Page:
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STTR Phase I: Optimization of a device for peripheral nerve recordings to diagnose neuropathy
Phone: (617) 784-3459
Phone: (617) 784-3459
Contact: Kristy Townsend
Type: Nonprofit college or university
The broader impact/commercial potential of this Small Business Technology Transfer Research (STTR) Phase I project is to optimize and validate a novel medical device for early detection and diagnosis of peripheral neuropathy (PN). PN is damage of nerve fibers, typically starting in the skin and distal limbs and migrating to deeper tissue layers as the disease progresses, and affecting an estimated 30 million people. Currently no diagnostic tool nor cure exists, but early detection affords the possibility of slowing disease progression. The goal of this project is to advance the development of a small, cost-effective, portable microneedle device measuring nerve conductance, the only method to directly determine nerve function and determine the most accurate assessment of peripheral nerve health. This device addresses the need for a non-invasive, painless, early onset neuropathy diagnostic device for use in a clinical setting. The proposed STTR Phase I project will develop a novel medical device using an array of modified microneedle electrodes to measure nerve conductance in small nerve fibers of skin and underlying tissues. The project goals include: 1) reproducibly recording nerve conductance across an entire needle array and averaging signals using mathematical algorithms to interpret nerve signals for an assessment of neuropathic state; 2) determining the necessity of electrical stimulation for detecting nerve conductance; 3) optimizing signal amplification for an appropriate signal-to-noise ratio; 4) determining optimal needle specifications; and 5) developing wireless communication of the recorded signal and software for signal processing and transmission. Optimization of signal:noise ratio, signal amplification, needle specification and determination of the need for electrical stimulation will be done utilizing healthy animal models. Utilizing validated animal models of peripheral neuropathy, device measurements will be compared to nerve conductance velocity (to diagnose advanced PN) and standard (indirect) assessments of PN, including quantitative assessment of tactile allodynia (Von Frey test), behavioral assays (acetone spray test, hot/cold plate assay), and tissue biopsies. This award reflects NSF's statutory mission and has been deemed worthy of support through evaluation using the Foundation's intellectual merit and broader impacts review criteria.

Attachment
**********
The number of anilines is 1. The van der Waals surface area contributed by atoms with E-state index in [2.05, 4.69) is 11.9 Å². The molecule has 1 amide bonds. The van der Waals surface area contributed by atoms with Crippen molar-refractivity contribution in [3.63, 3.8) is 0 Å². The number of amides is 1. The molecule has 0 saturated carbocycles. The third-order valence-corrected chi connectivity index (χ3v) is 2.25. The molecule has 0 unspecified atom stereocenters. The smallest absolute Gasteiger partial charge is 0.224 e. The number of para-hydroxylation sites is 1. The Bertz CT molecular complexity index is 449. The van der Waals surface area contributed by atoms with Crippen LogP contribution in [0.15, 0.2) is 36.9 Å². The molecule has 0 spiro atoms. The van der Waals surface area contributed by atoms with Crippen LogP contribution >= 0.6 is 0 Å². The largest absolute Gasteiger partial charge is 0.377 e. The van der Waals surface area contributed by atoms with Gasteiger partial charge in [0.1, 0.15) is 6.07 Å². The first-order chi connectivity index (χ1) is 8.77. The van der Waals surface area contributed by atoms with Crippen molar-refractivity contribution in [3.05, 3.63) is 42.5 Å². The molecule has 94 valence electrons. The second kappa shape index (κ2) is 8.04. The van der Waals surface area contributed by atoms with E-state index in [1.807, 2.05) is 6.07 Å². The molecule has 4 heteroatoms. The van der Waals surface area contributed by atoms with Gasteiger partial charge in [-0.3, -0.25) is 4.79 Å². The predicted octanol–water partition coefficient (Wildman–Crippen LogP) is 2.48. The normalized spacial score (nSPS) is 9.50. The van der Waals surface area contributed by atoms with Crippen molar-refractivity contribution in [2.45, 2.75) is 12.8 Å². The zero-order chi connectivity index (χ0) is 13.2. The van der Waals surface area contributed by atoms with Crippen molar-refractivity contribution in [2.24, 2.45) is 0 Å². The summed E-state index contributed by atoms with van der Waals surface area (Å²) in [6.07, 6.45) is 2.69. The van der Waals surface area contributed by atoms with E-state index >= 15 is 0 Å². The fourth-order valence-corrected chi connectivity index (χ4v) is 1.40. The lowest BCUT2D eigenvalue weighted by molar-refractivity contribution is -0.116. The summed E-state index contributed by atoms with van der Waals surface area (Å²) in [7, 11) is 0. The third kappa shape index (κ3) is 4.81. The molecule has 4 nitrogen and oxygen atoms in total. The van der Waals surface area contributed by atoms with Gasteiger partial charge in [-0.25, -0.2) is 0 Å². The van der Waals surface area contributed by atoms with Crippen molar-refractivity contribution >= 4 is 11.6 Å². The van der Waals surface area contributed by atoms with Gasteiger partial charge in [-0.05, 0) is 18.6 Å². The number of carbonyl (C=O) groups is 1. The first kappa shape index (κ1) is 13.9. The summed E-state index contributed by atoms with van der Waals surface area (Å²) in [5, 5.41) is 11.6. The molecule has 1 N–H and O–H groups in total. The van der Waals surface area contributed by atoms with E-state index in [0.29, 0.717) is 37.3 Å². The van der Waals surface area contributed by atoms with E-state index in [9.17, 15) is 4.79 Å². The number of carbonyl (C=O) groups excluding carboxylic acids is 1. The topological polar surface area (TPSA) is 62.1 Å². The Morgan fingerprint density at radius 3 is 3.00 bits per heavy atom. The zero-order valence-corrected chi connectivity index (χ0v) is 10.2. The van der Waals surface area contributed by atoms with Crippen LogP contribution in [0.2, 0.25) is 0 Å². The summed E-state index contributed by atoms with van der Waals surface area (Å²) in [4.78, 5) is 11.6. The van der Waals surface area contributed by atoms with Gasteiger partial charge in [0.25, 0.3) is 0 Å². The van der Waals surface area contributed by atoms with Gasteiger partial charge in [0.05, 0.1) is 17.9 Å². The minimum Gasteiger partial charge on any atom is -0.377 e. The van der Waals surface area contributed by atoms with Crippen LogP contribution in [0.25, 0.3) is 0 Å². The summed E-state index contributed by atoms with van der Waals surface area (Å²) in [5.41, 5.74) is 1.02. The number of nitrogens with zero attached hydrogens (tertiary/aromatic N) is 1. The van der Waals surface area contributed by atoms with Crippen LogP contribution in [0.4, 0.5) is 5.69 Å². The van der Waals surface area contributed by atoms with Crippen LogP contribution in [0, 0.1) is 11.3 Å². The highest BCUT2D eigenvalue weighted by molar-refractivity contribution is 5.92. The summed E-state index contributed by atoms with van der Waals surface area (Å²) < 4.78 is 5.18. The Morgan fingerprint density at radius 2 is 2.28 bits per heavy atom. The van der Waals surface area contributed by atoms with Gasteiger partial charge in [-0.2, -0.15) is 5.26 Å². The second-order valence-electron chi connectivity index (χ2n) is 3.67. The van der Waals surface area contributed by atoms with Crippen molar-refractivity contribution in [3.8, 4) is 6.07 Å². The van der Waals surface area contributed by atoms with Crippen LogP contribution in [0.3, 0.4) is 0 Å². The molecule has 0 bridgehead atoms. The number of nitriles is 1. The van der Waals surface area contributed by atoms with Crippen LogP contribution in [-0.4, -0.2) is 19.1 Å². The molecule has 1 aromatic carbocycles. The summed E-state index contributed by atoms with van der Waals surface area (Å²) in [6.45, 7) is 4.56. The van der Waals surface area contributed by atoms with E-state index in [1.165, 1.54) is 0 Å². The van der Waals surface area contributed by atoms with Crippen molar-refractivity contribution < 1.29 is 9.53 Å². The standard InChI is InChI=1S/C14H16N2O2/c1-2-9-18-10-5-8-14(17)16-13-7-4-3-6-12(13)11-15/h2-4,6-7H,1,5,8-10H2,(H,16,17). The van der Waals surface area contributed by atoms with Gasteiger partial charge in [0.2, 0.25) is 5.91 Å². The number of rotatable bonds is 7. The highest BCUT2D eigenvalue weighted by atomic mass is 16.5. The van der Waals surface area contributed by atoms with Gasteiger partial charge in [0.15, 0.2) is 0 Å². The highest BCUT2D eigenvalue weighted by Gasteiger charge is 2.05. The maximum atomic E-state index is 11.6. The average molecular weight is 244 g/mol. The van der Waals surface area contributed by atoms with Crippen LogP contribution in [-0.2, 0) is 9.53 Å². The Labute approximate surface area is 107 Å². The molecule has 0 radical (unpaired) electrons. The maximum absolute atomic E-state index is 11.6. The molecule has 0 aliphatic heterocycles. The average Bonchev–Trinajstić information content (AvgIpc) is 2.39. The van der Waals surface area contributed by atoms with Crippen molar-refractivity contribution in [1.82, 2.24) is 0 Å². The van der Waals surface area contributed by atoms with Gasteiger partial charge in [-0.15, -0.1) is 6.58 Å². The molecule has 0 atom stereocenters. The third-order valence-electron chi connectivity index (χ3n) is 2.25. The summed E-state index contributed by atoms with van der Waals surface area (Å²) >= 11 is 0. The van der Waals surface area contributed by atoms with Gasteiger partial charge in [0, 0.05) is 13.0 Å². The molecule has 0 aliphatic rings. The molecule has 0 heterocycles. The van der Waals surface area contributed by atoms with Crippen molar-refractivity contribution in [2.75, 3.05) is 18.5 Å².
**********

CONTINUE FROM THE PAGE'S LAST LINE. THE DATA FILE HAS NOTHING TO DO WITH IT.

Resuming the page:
* Information listed above is at the time of submission. *